D.C. Leads on Education Requirements for Early Learning Workforce
Time and time again, research shows the importance of a child’s first 1,000 days and how they shape the trajectory of the rest of his or her life. When children are nurtured in high-quality environments by individuals (i.e., parents, teachers and other caregivers) who facilitate high-quality interactions, their chance at lifelong success skyrockets.
One factor in ensuring this optimum environment is the education level of early learning teachers and directors. The District of Columbia already requires equivalent qualifications for teachers in pre-K and K-12 settings. Now, the same standards are being applied to early learning, as discussed in this recent article from the Washington Post (“D.C. among first in nation to require child-care workers to get college degrees”).
“The new regulations put the District at the forefront of a national effort to improve the quality of care and education for the youngest learners. City officials want to address an academic achievement gap between children from poor and middle-class families that research shows is already evident by the age of 18 months … [The] workforce has historically been paid and treated like babysitters. What the job demands is closer to the work of elementary school teachers, scientists say.”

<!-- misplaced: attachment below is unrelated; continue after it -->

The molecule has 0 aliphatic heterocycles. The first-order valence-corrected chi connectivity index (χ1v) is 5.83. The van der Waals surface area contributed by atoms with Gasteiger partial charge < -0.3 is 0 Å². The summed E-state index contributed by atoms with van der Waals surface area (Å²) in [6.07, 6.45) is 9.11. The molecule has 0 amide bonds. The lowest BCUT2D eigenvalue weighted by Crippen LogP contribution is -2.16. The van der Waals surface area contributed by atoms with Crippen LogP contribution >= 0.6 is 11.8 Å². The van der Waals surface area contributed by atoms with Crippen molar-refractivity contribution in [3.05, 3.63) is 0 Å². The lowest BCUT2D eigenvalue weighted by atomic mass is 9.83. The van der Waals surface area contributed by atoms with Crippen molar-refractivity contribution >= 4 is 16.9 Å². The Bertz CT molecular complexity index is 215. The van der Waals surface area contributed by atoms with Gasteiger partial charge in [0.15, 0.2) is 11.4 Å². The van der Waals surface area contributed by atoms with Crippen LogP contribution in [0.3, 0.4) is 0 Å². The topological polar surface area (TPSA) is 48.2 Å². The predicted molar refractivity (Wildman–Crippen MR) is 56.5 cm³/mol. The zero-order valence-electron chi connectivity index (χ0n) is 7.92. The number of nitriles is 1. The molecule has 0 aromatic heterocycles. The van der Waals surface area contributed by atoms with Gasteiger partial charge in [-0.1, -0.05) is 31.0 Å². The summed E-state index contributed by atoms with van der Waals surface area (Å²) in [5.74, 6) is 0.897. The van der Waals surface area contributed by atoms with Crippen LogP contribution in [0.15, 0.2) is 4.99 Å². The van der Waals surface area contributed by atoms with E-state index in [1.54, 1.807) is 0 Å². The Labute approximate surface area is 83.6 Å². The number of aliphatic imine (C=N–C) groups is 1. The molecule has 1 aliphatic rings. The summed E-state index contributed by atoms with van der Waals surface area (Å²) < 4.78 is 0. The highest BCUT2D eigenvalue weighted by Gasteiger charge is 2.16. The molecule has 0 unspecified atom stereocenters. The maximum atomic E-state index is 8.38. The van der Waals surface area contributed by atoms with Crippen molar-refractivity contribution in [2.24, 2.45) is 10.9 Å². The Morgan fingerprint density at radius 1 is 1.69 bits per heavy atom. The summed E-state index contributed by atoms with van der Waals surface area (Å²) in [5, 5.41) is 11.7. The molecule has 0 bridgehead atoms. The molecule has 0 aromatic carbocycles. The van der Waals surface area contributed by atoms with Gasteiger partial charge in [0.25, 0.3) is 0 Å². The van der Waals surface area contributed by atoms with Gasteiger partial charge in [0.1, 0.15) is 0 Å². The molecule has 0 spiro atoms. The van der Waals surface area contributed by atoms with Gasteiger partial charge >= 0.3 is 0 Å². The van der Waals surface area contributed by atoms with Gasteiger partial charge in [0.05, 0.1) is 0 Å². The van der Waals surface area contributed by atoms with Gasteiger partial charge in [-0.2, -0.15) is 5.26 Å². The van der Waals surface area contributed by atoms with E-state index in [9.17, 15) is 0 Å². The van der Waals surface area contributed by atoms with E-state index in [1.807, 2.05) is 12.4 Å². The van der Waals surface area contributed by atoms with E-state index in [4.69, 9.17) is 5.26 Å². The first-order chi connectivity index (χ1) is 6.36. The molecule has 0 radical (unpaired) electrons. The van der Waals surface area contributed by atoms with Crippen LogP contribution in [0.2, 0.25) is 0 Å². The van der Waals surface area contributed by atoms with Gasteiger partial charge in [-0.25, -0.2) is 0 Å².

Research conducted by the Institute of Medicine shows that teachers with degrees deliver the best outcomes for kids, and there’s no basis to suggest that a teacher of a 2-year-old requires any less preparation and training than a teacher of a 7-year-old.
When high standards are coupled with compensation that recognizes these enhanced qualifications, turnover is minimized, the pay gap is reduced and children experience higher-quality environments. The District is leading here, too, by making compensation a critical part of its Quality Improvement Network and requiring bonuses for teachers in child care partner sites.
We commend the Office of the State Superintendent of Education for leading these efforts to raise standards and for beginning to address compensation. Our Birth-to-Three Policy Alliance has prioritized both issues in our work to improve early childhood — to continue to move these efforts forward. Learn more about the Policy Alliance.